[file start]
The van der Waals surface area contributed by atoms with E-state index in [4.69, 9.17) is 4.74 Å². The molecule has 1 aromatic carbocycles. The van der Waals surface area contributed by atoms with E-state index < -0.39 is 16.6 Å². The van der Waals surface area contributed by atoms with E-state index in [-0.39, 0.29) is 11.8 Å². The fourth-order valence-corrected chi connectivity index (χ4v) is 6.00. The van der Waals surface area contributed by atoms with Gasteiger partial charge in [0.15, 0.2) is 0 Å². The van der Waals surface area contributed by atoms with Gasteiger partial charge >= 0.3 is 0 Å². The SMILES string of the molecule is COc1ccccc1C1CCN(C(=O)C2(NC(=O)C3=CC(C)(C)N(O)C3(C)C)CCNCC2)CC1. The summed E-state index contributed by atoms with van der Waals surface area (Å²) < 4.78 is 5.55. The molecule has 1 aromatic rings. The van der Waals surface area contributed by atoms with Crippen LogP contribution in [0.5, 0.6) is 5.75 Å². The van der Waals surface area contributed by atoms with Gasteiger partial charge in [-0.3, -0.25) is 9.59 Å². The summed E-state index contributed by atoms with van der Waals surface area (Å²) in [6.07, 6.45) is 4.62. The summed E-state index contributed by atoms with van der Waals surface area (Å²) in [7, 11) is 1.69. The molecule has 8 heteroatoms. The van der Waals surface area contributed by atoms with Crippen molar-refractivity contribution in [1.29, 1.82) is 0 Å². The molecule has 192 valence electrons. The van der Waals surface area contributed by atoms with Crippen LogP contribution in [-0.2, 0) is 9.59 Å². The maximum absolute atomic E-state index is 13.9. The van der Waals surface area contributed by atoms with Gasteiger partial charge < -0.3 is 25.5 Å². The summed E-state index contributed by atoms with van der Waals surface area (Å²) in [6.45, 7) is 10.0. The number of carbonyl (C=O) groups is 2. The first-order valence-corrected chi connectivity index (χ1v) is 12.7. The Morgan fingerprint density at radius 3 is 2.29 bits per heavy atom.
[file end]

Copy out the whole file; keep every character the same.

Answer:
The van der Waals surface area contributed by atoms with E-state index in [4.69, 9.17) is 4.74 Å². The molecule has 1 aromatic carbocycles. The van der Waals surface area contributed by atoms with E-state index < -0.39 is 16.6 Å². The van der Waals surface area contributed by atoms with E-state index in [-0.39, 0.29) is 11.8 Å². The fourth-order valence-corrected chi connectivity index (χ4v) is 6.00. The van der Waals surface area contributed by atoms with Gasteiger partial charge in [0.15, 0.2) is 0 Å². The van der Waals surface area contributed by atoms with Gasteiger partial charge >= 0.3 is 0 Å². The SMILES string of the molecule is COc1ccccc1C1CCN(C(=O)C2(NC(=O)C3=CC(C)(C)N(O)C3(C)C)CCNCC2)CC1. The summed E-state index contributed by atoms with van der Waals surface area (Å²) < 4.78 is 5.55. The molecule has 1 aromatic rings. The van der Waals surface area contributed by atoms with Crippen LogP contribution in [0.5, 0.6) is 5.75 Å². The van der Waals surface area contributed by atoms with Gasteiger partial charge in [-0.3, -0.25) is 9.59 Å². The summed E-state index contributed by atoms with van der Waals surface area (Å²) in [6.07, 6.45) is 4.62. The summed E-state index contributed by atoms with van der Waals surface area (Å²) in [7, 11) is 1.69. The molecule has 8 heteroatoms. The van der Waals surface area contributed by atoms with Crippen molar-refractivity contribution in [1.29, 1.82) is 0 Å². The molecule has 192 valence electrons. The van der Waals surface area contributed by atoms with Crippen LogP contribution in [-0.2, 0) is 9.59 Å². The maximum absolute atomic E-state index is 13.9. The van der Waals surface area contributed by atoms with Gasteiger partial charge < -0.3 is 25.5 Å². The summed E-state index contributed by atoms with van der Waals surface area (Å²) in [6.45, 7) is 10.0. The number of carbonyl (C=O) groups is 2. The first-order valence-corrected chi connectivity index (χ1v) is 12.7. The Morgan fingerprint density at radius 3 is 2.29 bits per heavy atom.